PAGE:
Alex Brandon / AP

House Ways and Means Committee chairman Kevin Brady said in a Fox News interview Saturday that Republicans are finishing the "final details" of their Obamacare repeal and replacement plan, but insists the general themes have been known for years. Brady said he personally briefed Sens. Rand Paul and Lindsey Graham — two Republicans who have criticized the secretive process — on the details two days ago, including the "two or three areas that we're finalizing." (One known area they're still working on: ways to target the tax credit to low-income people.)

Brady said the bill will repeal all of the Obamacare taxes, including the individual mandate penalty, and the subsidies. And it will start replacing the law by giving states more control over Medicaid, expanding the use of health savings accounts, and giving people tax credits to help small businesses and individuals buy health insurance. "That is the repeal and replacement bill. There's no secret about that. It's been part of every serious Republican bill for the past five years, which many Republicans have sponsored as well," he said.

Between the lines: Brady's right that there shouldn't be any big surprises for people who have been following GOP thinking on Obamacare replacement — but the final details can matter a lot, like the design of the tax credits, because they can make the difference in how many people will actually get health coverage.

Timing: Brady said the bills will be finished "very soon" and that they'll be posted "with plenty of time before committees in the House begin to take them up" — which is a tall order if Republicans want the committee work to start next week.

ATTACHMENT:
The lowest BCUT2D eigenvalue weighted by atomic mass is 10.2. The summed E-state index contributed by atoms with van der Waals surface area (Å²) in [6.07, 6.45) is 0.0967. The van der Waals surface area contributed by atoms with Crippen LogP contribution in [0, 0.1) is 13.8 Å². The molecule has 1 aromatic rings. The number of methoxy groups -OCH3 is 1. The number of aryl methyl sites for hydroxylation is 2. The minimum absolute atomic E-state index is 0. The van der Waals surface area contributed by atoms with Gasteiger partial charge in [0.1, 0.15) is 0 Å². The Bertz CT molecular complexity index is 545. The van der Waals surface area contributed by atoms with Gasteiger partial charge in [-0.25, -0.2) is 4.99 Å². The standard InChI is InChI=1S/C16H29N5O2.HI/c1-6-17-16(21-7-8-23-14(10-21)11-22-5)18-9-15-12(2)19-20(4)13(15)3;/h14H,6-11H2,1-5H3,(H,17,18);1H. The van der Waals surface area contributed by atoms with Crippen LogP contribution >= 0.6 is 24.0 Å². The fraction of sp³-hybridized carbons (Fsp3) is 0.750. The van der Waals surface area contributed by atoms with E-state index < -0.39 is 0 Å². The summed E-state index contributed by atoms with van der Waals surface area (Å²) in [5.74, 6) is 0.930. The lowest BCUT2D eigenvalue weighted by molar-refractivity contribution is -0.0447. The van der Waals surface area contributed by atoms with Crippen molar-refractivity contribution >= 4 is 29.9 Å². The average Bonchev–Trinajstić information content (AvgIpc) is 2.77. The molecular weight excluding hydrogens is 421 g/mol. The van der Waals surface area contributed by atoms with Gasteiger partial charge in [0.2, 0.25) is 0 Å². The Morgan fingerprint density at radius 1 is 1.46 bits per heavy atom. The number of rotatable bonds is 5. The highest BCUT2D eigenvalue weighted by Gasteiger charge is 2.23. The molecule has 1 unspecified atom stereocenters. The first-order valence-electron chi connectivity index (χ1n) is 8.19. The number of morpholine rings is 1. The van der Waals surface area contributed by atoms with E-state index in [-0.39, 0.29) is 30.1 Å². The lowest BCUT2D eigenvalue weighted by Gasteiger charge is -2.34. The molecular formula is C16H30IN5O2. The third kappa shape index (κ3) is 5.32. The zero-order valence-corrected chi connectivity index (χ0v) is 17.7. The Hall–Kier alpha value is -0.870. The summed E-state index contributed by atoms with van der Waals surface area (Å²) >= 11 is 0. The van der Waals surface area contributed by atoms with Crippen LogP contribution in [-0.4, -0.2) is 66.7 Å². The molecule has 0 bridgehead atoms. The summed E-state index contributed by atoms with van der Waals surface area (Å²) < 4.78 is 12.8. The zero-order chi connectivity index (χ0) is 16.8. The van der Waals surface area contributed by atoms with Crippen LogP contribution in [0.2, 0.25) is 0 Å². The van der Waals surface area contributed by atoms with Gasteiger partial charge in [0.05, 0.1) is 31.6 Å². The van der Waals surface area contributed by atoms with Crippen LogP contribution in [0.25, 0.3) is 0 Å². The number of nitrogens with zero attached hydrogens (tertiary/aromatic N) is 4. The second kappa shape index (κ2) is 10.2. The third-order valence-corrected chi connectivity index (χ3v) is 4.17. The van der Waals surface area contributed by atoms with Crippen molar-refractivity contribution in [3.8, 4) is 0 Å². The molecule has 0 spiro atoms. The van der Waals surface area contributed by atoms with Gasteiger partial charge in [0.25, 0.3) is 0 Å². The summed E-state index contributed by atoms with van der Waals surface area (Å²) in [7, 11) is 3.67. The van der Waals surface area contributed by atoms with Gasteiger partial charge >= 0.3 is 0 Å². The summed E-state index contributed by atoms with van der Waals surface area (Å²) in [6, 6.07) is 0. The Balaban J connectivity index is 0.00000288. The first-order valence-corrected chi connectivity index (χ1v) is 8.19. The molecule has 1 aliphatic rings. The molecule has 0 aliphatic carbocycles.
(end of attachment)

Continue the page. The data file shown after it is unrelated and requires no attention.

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In photos: Deadly wildfires devastate California's wine country

The Shady Fire ravages a home as it approaches Santa Rosa in Napa County, California, on Sept. 28. The blaze is part of the massive Glass Fire Complex, which has razed 46,600 acres at 2% containment. Photo: Samuel Corum/Agence France-Presse/AFP via Getty Images

Some 18,700 firefighters are battling 27 major blazes across California, including in the heart of the wine country, where one mega-blaze claimed the lives of three people and forced thousands of others to evacuate this week.

The big picture: 8,155 wildfires have burned across a record 3.86 million acres, killing 26 people and razing almost 7,900 structures in California in per Cal Fire. Just like the deadly fires of 2017, the wine country has become a wildfires epicenter. Gov. Gavin Newsom has declared a state of emergency in Napa, Sonoma, and Shasta counties.

Updated 2 hours ago - Politics & Policy

Coronavirus dashboard

Illustration: Sarah Grillo/Axios

  1. Global: Total confirmed cases as of 12:30 a.m. ET: 33,560,877 — Total deaths: 1,006,564 — Total recoveries: 23,297,593Map.
  2. U.S.: Total confirmed cases as of 12:30 a.m. ET: 7,190,036 — Total deaths: 205,974— Total recoveries: 2,809,674 — Total tests: 103,155,189Map.
  3. Health: Americans won't take Trump's word on the vaccine, Axios-Ipsos poll finds.
  4. Politics: 7 former FDA commissioners say Trump is undermining agency's credibility
  5. States: NYC's coronavirus positivity rate spikes to highest since June.
  6. Sports: Tennessee Titans close facility amid NFL's first coronavirus outbreak.
  7. World: U.K. beats previous record for new coronavirus cases.
  8. Work: United States of burnout — Asian American unemployment spikes amid pandemic
Mike Allen, author of AM
Updated 2 hours ago - Politics & Policy

The first Trump v. Biden presidential debate was a hot mess

Photos: Jim Watson and Saul Loeb/AFP via Getty Images

This debate was like the country: Everybody’s talking. Nobody’s listening. Nothing is learned. It’s a mess.

  • We were told President Trump would be savage. Turned out, that was a gross understatement. Even the moderator, Fox News' Chris Wallace, got bulldozed.

Why it matters: Honestly, who the hell knows?